Thomas Buergenthal's experiences as Holocaust survivor and international judge shape his unique perspective on judging war crimes today and justice after genocide.
Young people's diaries capture some of the most heartbreaking experiences of the Holocaust. Learn about the diary and experiences of Irena Aronowicz.
Young people's diaries bear witness to some of the most heartbreaking experiences of the Holocaust. Learn about the diary and experiences of Lolek Lubinski
At the Berga-Elster subcamp of Buchenwald, prisoners were forced to do dangerous and brutal work in tunnels to support fuel production for the German war effort.
Fischel was the youngest of five children. He came from a Jewish family of artisans; his father was a tailor, his uncles were furriers, and his sister was a dressmaker. Fischel started his education at a Jewish parochial school at age 3, where he studied Hebrew and Yiddish. He continued his education at Jewish private schools until age 10, when he entered Polish public schools. 1933-39: After graduating from the Polish public school system at age 14, Fischel started an apprenticeship in his father's…
Nazi officials implemented the Jewish badge as a key element in their plan to persecute and eventually destroy the Jewish population of Europe. Learn more
During WWII, the Children’s Aid Society (OSE) operated 14 children's homes throughout France to save Jewish children from internment and deportation to killing centers.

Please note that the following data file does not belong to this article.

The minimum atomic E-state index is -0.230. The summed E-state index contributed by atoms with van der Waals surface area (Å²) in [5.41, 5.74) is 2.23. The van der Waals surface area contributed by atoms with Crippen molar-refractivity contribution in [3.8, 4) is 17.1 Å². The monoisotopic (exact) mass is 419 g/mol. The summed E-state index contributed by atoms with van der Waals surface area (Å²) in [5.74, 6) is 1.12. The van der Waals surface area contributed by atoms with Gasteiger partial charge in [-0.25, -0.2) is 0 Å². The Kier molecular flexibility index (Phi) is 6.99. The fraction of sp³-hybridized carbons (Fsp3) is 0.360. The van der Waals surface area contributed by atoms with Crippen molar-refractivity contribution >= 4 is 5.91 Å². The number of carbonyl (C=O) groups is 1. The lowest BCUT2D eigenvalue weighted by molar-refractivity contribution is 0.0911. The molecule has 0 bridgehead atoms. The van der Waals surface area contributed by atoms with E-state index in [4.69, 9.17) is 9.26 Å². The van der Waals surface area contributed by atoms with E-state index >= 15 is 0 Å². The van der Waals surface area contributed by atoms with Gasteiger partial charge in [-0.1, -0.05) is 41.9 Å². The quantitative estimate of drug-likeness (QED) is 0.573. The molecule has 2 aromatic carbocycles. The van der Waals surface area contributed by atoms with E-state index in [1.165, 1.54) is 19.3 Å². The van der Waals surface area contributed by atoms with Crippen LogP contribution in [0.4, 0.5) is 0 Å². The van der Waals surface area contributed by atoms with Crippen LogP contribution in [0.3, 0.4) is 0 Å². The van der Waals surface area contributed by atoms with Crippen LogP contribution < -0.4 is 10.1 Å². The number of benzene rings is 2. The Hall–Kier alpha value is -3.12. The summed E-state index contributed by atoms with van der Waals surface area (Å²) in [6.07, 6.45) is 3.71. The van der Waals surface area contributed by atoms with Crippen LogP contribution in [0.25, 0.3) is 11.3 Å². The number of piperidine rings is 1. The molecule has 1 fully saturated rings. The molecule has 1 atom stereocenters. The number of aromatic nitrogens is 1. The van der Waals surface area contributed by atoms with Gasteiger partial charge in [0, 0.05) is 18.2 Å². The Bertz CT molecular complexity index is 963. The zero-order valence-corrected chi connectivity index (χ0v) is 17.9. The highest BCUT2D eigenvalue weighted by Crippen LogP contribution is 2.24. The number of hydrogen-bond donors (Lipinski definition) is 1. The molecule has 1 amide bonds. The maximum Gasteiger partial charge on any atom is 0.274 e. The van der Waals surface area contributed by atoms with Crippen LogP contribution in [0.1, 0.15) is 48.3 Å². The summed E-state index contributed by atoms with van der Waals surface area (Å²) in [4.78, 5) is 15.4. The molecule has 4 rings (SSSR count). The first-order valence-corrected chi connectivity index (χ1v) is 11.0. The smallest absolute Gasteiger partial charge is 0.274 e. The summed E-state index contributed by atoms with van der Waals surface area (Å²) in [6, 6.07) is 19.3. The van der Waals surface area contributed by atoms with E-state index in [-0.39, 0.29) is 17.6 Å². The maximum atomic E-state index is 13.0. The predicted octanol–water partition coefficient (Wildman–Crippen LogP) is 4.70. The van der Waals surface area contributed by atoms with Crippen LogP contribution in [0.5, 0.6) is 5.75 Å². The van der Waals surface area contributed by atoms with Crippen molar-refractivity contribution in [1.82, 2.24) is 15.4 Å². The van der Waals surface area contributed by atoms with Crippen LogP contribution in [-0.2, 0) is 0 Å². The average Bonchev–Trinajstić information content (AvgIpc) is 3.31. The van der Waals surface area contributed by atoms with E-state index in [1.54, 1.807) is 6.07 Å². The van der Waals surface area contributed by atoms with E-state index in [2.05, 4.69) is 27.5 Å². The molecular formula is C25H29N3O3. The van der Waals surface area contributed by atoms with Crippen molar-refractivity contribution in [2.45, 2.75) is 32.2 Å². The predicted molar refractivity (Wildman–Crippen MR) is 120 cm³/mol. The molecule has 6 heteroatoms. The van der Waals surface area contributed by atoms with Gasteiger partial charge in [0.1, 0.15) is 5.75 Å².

Frederick was the oldest of two sons born to Polish immigrants in Syracuse, New York. In 1922 Frederick's father, who was a musician, moved the family back to Poland where they settled in Poznan. There Frederick started public school and was accepted to the boys section of the prestigious Poznan Cathedral Choir. 1933-39: In 1933, at age 17, Frederick graduated from secondary school and enrolled in medical school at the university at Poznan. He sang with the choir for the last time the day he graduated…
Marcus, known to his family as Moniek, was one of three children born to a Jewish family in the Polish town of Ulanow. His father worked as a tailor. Ulanow's Jewish community had many of its own organizations and maintained a large library. From the age of 3, Moniek attended a religious school. He started public school when he was 7. 1933-39: In 1935 Moniek's father left for America to find a job so that his family could later join him. He sent money to them while they waited for their emigration papers.…
Arthur Szyk became one of America's most prominent cartoonists and caricaturists during World War II. His images reached millions during the 1940s. Learn more.
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